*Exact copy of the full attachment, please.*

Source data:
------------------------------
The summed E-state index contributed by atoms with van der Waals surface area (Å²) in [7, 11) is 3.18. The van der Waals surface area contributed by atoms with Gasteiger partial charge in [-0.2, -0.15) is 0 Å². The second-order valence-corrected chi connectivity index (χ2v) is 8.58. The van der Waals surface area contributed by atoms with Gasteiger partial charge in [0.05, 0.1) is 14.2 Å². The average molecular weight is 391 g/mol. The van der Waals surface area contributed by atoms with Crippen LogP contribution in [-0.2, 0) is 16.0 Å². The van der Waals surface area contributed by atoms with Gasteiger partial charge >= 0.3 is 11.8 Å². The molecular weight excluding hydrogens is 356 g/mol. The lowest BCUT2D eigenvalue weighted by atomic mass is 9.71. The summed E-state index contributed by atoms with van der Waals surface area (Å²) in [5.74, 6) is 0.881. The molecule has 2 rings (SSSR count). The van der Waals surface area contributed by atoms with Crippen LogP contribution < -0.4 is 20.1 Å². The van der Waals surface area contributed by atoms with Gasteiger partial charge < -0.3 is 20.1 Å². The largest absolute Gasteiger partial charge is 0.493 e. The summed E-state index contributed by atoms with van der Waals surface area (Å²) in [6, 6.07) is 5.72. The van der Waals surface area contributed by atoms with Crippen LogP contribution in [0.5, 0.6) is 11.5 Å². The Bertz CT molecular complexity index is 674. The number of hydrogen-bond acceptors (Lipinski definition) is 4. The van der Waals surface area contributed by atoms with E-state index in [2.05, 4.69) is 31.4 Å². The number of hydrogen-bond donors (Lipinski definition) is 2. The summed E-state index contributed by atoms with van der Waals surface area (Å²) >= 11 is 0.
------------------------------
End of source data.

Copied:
The summed E-state index contributed by atoms with van der Waals surface area (Å²) in [7, 11) is 3.18. The van der Waals surface area contributed by atoms with Gasteiger partial charge in [-0.2, -0.15) is 0 Å². The second-order valence-corrected chi connectivity index (χ2v) is 8.58. The van der Waals surface area contributed by atoms with Gasteiger partial charge in [0.05, 0.1) is 14.2 Å². The average molecular weight is 391 g/mol. The van der Waals surface area contributed by atoms with Crippen LogP contribution in [-0.2, 0) is 16.0 Å². The van der Waals surface area contributed by atoms with Gasteiger partial charge >= 0.3 is 11.8 Å². The molecular weight excluding hydrogens is 356 g/mol. The lowest BCUT2D eigenvalue weighted by atomic mass is 9.71. The summed E-state index contributed by atoms with van der Waals surface area (Å²) in [5.74, 6) is 0.881. The molecule has 2 rings (SSSR count). The van der Waals surface area contributed by atoms with Crippen LogP contribution < -0.4 is 20.1 Å². The van der Waals surface area contributed by atoms with Gasteiger partial charge < -0.3 is 20.1 Å². The largest absolute Gasteiger partial charge is 0.493 e. The summed E-state index contributed by atoms with van der Waals surface area (Å²) in [6, 6.07) is 5.72. The van der Waals surface area contributed by atoms with Crippen LogP contribution in [0.5, 0.6) is 11.5 Å². The Bertz CT molecular complexity index is 674. The number of hydrogen-bond acceptors (Lipinski definition) is 4. The van der Waals surface area contributed by atoms with E-state index in [2.05, 4.69) is 31.4 Å². The number of hydrogen-bond donors (Lipinski definition) is 2. The summed E-state index contributed by atoms with van der Waals surface area (Å²) >= 11 is 0.